In a further effort to improve and ensure transparency, the society launched an online platform in July to help the public keep track of donations. "Informing donors about how their money is used is crucial to building trust and a long-term relationship with them," said Sauve. He noted that individuals comprise the biggest donor group for the Canadian Red Cross, accounting for 80 percent of those who give money to the organization. Corporations represent just 10 to 15 percent of all donors.

"We provide a receipt for every donation of more than C$20 Canadian dollars ($20) and report back to donors on how we managed the donation," he said. The organization also releases an annual report on the management and use of donations. To reduce operating costs, donations of less than C$20 are not issued with a receipt. "We have to comply with the management of donations within a certain percentage of cost and the limit in Canada is 20 percent," explained Sauve, who added that the cost of using donations is also included in the annual report.

Foreign trips

According to the China Red Cross' 2011 financial report, at least 58 international trips were made during the course of the year, about one per week, a fact that immediately sparked accusations about the misuse of funds.

Hu Xingdou, a professor of economics at the Beijing Institute of Technology, said the public reaction was understandable, but that the report would help provide greater financial transparency and improved organizational governance.

In addition, to restore its good name and highlight the society's humanitarian spirit, the China Red Cross is taking steps to rectify improper use of its brand.

In June, hospitals across the country will be examined on their use of the Red Cross brand as part of their name, said Zhao. Those that fail to meet the required criteria will not be allowed to use the name.

"Malpractice by hospitals seriously tarnishes the image of the Red Cross," she said, adding that the society will draft new rules on the use of its name by hospitals. Also, all partnerships with corporations will be reviewed.

"Those who just want to make money by using the Red Cross brand will be kicked out," she promised, but stressed the importance of cooperation with the business world.

"China's Red Cross should be an alliance of government, business and civil societies," she said.

According to Sauve, the Canadian Red Cross is very careful about brand management and maintains high ethical standards in fundraising.

Studies showed the role of the brand is of immense significance to a charity's popularity with the public. Does the Red Cross really do the best job in terms of disaster relief? Perhaps, but the brand's reputation provides an easy answer to the question "How can I help?" when disaster strikes suddenly, he explained.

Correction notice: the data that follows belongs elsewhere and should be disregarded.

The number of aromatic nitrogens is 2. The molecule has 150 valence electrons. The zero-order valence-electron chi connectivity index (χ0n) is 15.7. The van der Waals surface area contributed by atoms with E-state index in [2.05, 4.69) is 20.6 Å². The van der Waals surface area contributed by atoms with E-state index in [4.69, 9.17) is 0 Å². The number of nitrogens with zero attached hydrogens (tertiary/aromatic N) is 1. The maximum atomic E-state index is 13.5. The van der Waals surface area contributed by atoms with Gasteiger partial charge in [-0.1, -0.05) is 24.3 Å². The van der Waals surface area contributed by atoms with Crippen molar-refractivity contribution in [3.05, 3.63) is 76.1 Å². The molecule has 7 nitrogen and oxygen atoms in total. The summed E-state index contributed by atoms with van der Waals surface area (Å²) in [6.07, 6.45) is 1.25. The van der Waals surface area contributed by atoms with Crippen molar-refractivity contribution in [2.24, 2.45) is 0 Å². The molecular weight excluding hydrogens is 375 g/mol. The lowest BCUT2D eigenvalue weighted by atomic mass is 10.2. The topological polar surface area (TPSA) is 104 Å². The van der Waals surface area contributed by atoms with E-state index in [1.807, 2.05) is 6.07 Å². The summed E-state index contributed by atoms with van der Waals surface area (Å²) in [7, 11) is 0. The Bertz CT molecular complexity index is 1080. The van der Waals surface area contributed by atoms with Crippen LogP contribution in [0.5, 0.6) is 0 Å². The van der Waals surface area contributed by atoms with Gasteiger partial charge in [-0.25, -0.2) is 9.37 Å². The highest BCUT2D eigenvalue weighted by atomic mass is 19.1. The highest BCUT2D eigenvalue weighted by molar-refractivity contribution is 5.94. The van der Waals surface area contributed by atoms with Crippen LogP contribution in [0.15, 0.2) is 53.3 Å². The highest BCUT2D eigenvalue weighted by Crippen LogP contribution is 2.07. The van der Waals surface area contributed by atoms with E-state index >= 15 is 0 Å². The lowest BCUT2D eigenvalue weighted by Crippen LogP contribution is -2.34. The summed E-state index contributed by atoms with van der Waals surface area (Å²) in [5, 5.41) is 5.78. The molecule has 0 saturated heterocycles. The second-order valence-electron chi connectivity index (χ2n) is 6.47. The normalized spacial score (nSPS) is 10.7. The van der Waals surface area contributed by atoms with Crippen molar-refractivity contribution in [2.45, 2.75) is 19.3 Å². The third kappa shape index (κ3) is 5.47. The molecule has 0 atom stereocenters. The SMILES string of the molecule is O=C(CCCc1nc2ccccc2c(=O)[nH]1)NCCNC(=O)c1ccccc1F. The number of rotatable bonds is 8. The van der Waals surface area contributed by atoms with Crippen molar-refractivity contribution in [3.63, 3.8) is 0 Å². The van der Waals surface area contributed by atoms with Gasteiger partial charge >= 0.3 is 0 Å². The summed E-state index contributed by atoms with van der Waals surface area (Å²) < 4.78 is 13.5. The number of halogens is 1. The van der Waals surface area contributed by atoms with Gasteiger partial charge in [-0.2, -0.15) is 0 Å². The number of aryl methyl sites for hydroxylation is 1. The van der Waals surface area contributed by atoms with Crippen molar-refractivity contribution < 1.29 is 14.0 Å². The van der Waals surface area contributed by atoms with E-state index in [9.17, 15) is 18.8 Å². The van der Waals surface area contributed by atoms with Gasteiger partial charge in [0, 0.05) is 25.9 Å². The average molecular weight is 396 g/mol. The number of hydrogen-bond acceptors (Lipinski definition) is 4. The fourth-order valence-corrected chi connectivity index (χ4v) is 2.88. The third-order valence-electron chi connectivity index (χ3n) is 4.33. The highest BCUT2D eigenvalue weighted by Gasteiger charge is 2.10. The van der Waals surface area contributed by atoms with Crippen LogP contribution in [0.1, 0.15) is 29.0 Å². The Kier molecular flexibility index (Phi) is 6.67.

In Canada, "we can hire companies to work for us (in various areas such as fundraising and project implementation) but they are not allowed to work on a commission basis", he said.

"We license the brand as well and enter into partnerships with corporations under certain criteria, such as the rule that we don't associate with companies that manufacture or deal in armaments and things of that nature," he noted, but conceded that management of the system is a challenge.

Back in China, Zhao said the China Red Cross will further strengthen the management and supervision of its local branches.

"Those caught indulging in irregular practices will be exposed and punished," she vowed. But given that the society is not in charge of local branch human resources, operating costs and payrolls, "it will take a great deal of effort and time", conceded Wang Rupeng.

Fresh challenges

In the modern world, non-traditional challenges such as climate change, terrorism, food safety, mass migration and the rising trend of globalization have emerged rapidly and need to be addressed, according to Yves Daccord, director-general of the International Committee of the Red Cross.

Within China, the Red Cross can help with a range of new problems, such as caring for children left behind when their migrant worker parents move away from home, organizing organ donations for those in need of transplants, and the provision of first-aid training, according to Zhao.

Given its fundamental mission to protect humans, "China's Red Cross is more than a charity that simply raises and distributes donations", she said.

To better transform its role and functions to meet these new demands, the society must increase its capacities and make that fact known to the public and the government, she said.

In the past, "our humanitarian work mainly focused on disaster relief and emergency medical aid, but we now have to constantly broaden our horizons and provide more services to better fulfill our mission", she said.

During recent months, the China Red Cross has been recruiting workers to manage projects such as the control of smoking and tobacco, brand management and fund raising. "We are making efforts to become what the Chinese people expect us to be and to be able to do what they need us to do," said Zhao. "I hope the people will see that and give the Red Cross more support, including constructive criticism."